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Press Release


Defense “Savings” Mask $20.7 Billion in New Domestic Spending, Analysis of President’s Speech Shows

For Immediate Release January 25, 2012
Douglas Kellogg, (703) 683-5700
Pete Sepp, (703) 683-5700

(Alexandria, VA) – In yet another speech laden with “cost unknowns,” President Obama proposed $20.7 billion in new spending, a price tag that could only be offset by substantial defense reductions and major tax hikes – that’s the conclusion from the National Taxpayers Union Foundation’s (NTUF’s) line-by-line analysis of the 2012 State of the Union Address. NTUF has been conducting these in-depth studies since 1999.

“President Obama laid out an agenda that was more about ‘soldiers to subsidies’ than ‘swords to plowshares,’” said NTUF Senior Policy Analyst Demian Brady. “Even as he reaps fiscal rewards from completed military missions – such as fewer borrowing obligations going forward – the President’s domestic proposals continue to grow in their budgetary cost and burden on everyday economic activity.”

Click HERE for a detailed chart of the President's fiscal proposals

Although the NTUF project focuses on federal spending in the President’s speech, Americans will also be on the lookout for new taxes, including a 30 percent “Buffett Rule” tax, a minimum tax on multinational firms, and (yet again) repeal of commonly-used business tax provisions for only certain oil and gas companies. All could have serious consequences for the very same job creation, tax simplification, and international competitiveness efforts the Administration is touting. 

Among the findings of NTUF’s study:

  • President Obama proposed 18 items with a potential impact on federal expenditures: 3 that would reduce the federal budget, 8 that would increase it, and 7 whose effect was too vague to be estimated.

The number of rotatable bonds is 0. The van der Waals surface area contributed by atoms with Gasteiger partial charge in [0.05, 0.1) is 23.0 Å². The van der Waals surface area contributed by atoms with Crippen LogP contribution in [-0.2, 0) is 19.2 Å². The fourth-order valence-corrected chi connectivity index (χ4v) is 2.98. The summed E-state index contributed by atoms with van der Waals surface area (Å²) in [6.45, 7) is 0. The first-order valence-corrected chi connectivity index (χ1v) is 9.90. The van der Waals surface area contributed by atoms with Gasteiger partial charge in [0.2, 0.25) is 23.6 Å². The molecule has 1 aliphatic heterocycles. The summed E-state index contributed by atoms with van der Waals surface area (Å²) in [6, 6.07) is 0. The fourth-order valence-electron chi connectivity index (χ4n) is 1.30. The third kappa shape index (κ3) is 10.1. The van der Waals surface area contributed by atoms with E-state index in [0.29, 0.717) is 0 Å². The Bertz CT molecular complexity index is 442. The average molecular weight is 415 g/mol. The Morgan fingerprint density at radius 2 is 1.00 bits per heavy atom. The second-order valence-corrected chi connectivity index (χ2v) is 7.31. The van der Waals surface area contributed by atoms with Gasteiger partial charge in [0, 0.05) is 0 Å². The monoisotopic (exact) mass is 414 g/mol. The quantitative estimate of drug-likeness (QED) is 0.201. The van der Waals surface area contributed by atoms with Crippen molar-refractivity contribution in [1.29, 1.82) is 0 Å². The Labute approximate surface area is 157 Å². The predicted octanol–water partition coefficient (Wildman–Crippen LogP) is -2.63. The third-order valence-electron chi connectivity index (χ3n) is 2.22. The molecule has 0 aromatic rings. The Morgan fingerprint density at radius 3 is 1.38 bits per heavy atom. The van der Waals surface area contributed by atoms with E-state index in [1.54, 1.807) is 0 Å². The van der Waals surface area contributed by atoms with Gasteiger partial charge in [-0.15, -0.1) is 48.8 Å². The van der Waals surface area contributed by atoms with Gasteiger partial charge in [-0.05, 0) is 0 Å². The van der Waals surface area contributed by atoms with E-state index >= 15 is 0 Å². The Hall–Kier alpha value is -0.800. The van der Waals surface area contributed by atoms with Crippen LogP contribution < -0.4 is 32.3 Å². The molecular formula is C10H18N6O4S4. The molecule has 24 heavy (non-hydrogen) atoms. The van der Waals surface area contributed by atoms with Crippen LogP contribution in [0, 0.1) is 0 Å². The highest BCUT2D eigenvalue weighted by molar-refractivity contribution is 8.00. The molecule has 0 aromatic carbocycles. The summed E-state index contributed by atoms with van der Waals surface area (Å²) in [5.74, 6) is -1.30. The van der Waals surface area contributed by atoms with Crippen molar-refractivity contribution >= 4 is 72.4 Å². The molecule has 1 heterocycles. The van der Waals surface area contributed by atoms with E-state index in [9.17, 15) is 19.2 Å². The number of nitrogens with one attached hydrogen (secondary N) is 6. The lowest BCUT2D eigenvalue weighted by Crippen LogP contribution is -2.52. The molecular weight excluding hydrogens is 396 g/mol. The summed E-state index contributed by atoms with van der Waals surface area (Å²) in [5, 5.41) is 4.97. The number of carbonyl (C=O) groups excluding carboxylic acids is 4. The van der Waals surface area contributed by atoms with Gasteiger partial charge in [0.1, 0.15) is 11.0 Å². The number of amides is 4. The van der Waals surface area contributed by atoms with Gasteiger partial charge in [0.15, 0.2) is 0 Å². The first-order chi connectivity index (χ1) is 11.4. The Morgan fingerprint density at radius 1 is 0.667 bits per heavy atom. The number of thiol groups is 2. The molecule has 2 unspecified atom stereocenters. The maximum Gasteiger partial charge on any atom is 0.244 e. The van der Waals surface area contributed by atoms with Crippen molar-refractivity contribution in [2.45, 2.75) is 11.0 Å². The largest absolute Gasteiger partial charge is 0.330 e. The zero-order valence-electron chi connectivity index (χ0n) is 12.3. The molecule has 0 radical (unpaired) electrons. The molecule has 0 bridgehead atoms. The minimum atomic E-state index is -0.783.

• The largest single cost was the President’s infrastructure proposal. Based on his plans outlined in the American Jobs Act, the projects contained in this initiative would amount to over $11.07 billion annually.
  • The President’s defense plans would save $48.7 billion per year, a result of both conscious policy choices about the size of the military and windfalls from reduced involvement in Iraq and Afghanistan. This dwarfs the $380 million per year he offered in non-military savings. In short, for every dollar he hopes to save in domestic programs, Obama is counting on saving 128 dollars in defense.
  • All told, the items mentioned in the President’s speech would, if enacted at once, result in a net decrease of federal outlays amounting to $27.99 billion per year (again, attributable mostly to military program changes). 
  • The President continued his trend of offering many proposals whose cost impact could not be sufficiently quantified. One example is his proposed “Financial Crimes Unit,” which could mean significant long-lasting (but currently unknown) costs for taxpayers depending upon its structure. 
  • Obama’s request this year for “the authority to consolidate the federal bureaucracy” sounds much like his call in last year’s speech to “merge, consolidate, and reorganize the federal government.”

Prior to last night, the lowest total NTUF had recorded since it began the analysis project was President George W. Bush’s address in 2006, coming in at under $1 billion in new spending. The highest was President Clinton’s 1999 speech, which proposed $327 billion in higher outlays. Last year Obama’s speech contained an annualized total of $21.35 billion in net new spending.

Brady concluded: “The ramping down of overseas military operations naturally leads to reduced expenditures, but the fact that these actions were mostly financed through debt, combined with the President’s insistence on continuing to increase domestic spending, means taxpayers could see less in the way of traditional ‘peace dividends.’ To answer this question more fully, taxpayers will have to see something else: whether the President’s delayed 2013 budget will attempt to contain spending growth beyond the Pentagon.”

Since 1991, NTUF has tracked the fiscal impact of proposed legislation through BillTally, an accounting database that reports the “net annual agenda cost” for each Member of Congress based on sponsorships and co-sponsorships of pending legislation. For this analysis, NTUF matched Obama’s proposals with those in the BillTally system and in White House documents.

NTUF is the research affiliate of the 362,000-member National Taxpayers Union, a non-profit taxpayer advocacy group founded in 1969. Note: For a spreadsheet of cost estimates for Obama’s State of the Union proposals, along with analyses of past Presidential speeches, Click HERE. For a PDF version Click HERE